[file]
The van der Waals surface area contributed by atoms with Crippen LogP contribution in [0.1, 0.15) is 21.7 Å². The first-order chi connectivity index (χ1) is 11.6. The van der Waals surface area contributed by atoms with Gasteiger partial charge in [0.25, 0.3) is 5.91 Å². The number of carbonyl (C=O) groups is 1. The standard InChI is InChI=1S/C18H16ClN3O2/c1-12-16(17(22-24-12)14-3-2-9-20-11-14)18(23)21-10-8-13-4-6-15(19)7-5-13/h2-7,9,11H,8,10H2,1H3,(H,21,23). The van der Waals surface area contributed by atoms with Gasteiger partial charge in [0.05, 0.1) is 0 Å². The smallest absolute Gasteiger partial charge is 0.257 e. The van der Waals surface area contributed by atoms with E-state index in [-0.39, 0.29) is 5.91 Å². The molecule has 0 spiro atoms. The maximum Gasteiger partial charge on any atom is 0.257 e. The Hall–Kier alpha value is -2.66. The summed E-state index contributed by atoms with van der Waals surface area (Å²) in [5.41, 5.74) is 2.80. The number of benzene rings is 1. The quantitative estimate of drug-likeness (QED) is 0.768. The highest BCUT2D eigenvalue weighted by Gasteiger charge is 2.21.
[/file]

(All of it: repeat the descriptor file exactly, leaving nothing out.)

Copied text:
The van der Waals surface area contributed by atoms with Crippen LogP contribution in [0.1, 0.15) is 21.7 Å². The first-order chi connectivity index (χ1) is 11.6. The van der Waals surface area contributed by atoms with Gasteiger partial charge in [0.25, 0.3) is 5.91 Å². The number of carbonyl (C=O) groups is 1. The standard InChI is InChI=1S/C18H16ClN3O2/c1-12-16(17(22-24-12)14-3-2-9-20-11-14)18(23)21-10-8-13-4-6-15(19)7-5-13/h2-7,9,11H,8,10H2,1H3,(H,21,23). The van der Waals surface area contributed by atoms with Gasteiger partial charge in [0.05, 0.1) is 0 Å². The smallest absolute Gasteiger partial charge is 0.257 e. The van der Waals surface area contributed by atoms with E-state index in [-0.39, 0.29) is 5.91 Å². The molecule has 0 spiro atoms. The maximum Gasteiger partial charge on any atom is 0.257 e. The Hall–Kier alpha value is -2.66. The summed E-state index contributed by atoms with van der Waals surface area (Å²) in [5.41, 5.74) is 2.80. The number of benzene rings is 1. The quantitative estimate of drug-likeness (QED) is 0.768. The highest BCUT2D eigenvalue weighted by Gasteiger charge is 2.21.